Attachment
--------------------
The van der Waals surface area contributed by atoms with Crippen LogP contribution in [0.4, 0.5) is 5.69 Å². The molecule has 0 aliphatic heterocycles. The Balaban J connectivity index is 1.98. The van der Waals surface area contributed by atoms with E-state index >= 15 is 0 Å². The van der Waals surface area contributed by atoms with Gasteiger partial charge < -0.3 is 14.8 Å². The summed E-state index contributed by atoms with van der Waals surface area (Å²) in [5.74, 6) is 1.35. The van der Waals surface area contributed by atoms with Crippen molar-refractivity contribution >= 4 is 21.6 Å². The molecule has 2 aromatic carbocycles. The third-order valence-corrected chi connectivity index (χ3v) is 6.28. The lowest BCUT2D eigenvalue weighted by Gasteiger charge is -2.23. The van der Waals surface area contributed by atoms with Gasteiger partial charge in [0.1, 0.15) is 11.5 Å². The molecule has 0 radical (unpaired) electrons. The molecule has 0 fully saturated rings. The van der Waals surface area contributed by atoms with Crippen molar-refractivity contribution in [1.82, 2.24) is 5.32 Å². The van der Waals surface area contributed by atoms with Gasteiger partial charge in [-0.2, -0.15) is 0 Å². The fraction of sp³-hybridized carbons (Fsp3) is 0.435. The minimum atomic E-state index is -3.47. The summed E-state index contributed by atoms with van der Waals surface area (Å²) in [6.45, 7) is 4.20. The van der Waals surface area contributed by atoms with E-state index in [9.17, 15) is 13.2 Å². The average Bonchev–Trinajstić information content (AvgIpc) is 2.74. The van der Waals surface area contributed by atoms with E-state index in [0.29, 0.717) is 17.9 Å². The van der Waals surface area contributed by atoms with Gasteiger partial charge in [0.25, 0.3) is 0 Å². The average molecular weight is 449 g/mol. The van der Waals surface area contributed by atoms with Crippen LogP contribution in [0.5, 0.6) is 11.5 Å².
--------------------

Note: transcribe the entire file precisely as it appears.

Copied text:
The van der Waals surface area contributed by atoms with Crippen LogP contribution in [0.4, 0.5) is 5.69 Å². The molecule has 0 aliphatic heterocycles. The Balaban J connectivity index is 1.98. The van der Waals surface area contributed by atoms with E-state index >= 15 is 0 Å². The van der Waals surface area contributed by atoms with Gasteiger partial charge < -0.3 is 14.8 Å². The summed E-state index contributed by atoms with van der Waals surface area (Å²) in [5.74, 6) is 1.35. The van der Waals surface area contributed by atoms with Crippen molar-refractivity contribution >= 4 is 21.6 Å². The molecule has 2 aromatic carbocycles. The third-order valence-corrected chi connectivity index (χ3v) is 6.28. The lowest BCUT2D eigenvalue weighted by Gasteiger charge is -2.23. The van der Waals surface area contributed by atoms with Gasteiger partial charge in [0.1, 0.15) is 11.5 Å². The molecule has 0 radical (unpaired) electrons. The molecule has 0 fully saturated rings. The van der Waals surface area contributed by atoms with Crippen molar-refractivity contribution in [1.82, 2.24) is 5.32 Å². The van der Waals surface area contributed by atoms with Gasteiger partial charge in [-0.2, -0.15) is 0 Å². The fraction of sp³-hybridized carbons (Fsp3) is 0.435. The minimum atomic E-state index is -3.47. The summed E-state index contributed by atoms with van der Waals surface area (Å²) in [6.45, 7) is 4.20. The van der Waals surface area contributed by atoms with E-state index in [9.17, 15) is 13.2 Å². The average Bonchev–Trinajstić information content (AvgIpc) is 2.74. The van der Waals surface area contributed by atoms with E-state index in [0.29, 0.717) is 17.9 Å². The van der Waals surface area contributed by atoms with Gasteiger partial charge in [0.25, 0.3) is 0 Å². The average molecular weight is 449 g/mol. The van der Waals surface area contributed by atoms with Crippen LogP contribution in [0.5, 0.6) is 11.5 Å².